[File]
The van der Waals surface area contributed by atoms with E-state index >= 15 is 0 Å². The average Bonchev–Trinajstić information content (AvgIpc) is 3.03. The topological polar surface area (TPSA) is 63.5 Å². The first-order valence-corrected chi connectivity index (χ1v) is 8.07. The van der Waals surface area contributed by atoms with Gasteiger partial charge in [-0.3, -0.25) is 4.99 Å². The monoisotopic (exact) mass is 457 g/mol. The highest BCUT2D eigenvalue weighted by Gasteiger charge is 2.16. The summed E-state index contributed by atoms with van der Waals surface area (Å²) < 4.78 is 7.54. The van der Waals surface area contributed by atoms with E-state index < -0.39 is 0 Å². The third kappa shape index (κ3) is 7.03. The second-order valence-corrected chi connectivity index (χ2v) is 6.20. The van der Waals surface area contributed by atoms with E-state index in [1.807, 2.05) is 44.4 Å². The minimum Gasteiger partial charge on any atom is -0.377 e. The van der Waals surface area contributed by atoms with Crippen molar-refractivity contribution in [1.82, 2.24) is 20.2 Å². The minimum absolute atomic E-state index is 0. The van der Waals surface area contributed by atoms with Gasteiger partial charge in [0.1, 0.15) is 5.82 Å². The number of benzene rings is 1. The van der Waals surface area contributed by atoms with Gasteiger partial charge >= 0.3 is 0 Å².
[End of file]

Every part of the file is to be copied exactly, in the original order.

The van der Waals surface area contributed by atoms with E-state index >= 15 is 0 Å². The average Bonchev–Trinajstić information content (AvgIpc) is 3.03. The topological polar surface area (TPSA) is 63.5 Å². The first-order valence-corrected chi connectivity index (χ1v) is 8.07. The van der Waals surface area contributed by atoms with Gasteiger partial charge in [-0.3, -0.25) is 4.99 Å². The monoisotopic (exact) mass is 457 g/mol. The highest BCUT2D eigenvalue weighted by Gasteiger charge is 2.16. The summed E-state index contributed by atoms with van der Waals surface area (Å²) < 4.78 is 7.54. The van der Waals surface area contributed by atoms with E-state index < -0.39 is 0 Å². The third kappa shape index (κ3) is 7.03. The second-order valence-corrected chi connectivity index (χ2v) is 6.20. The van der Waals surface area contributed by atoms with E-state index in [1.807, 2.05) is 44.4 Å². The minimum Gasteiger partial charge on any atom is -0.377 e. The van der Waals surface area contributed by atoms with Crippen molar-refractivity contribution in [1.82, 2.24) is 20.2 Å². The minimum absolute atomic E-state index is 0. The van der Waals surface area contributed by atoms with Gasteiger partial charge in [0.1, 0.15) is 5.82 Å². The number of benzene rings is 1. The van der Waals surface area contributed by atoms with Gasteiger partial charge >= 0.3 is 0 Å².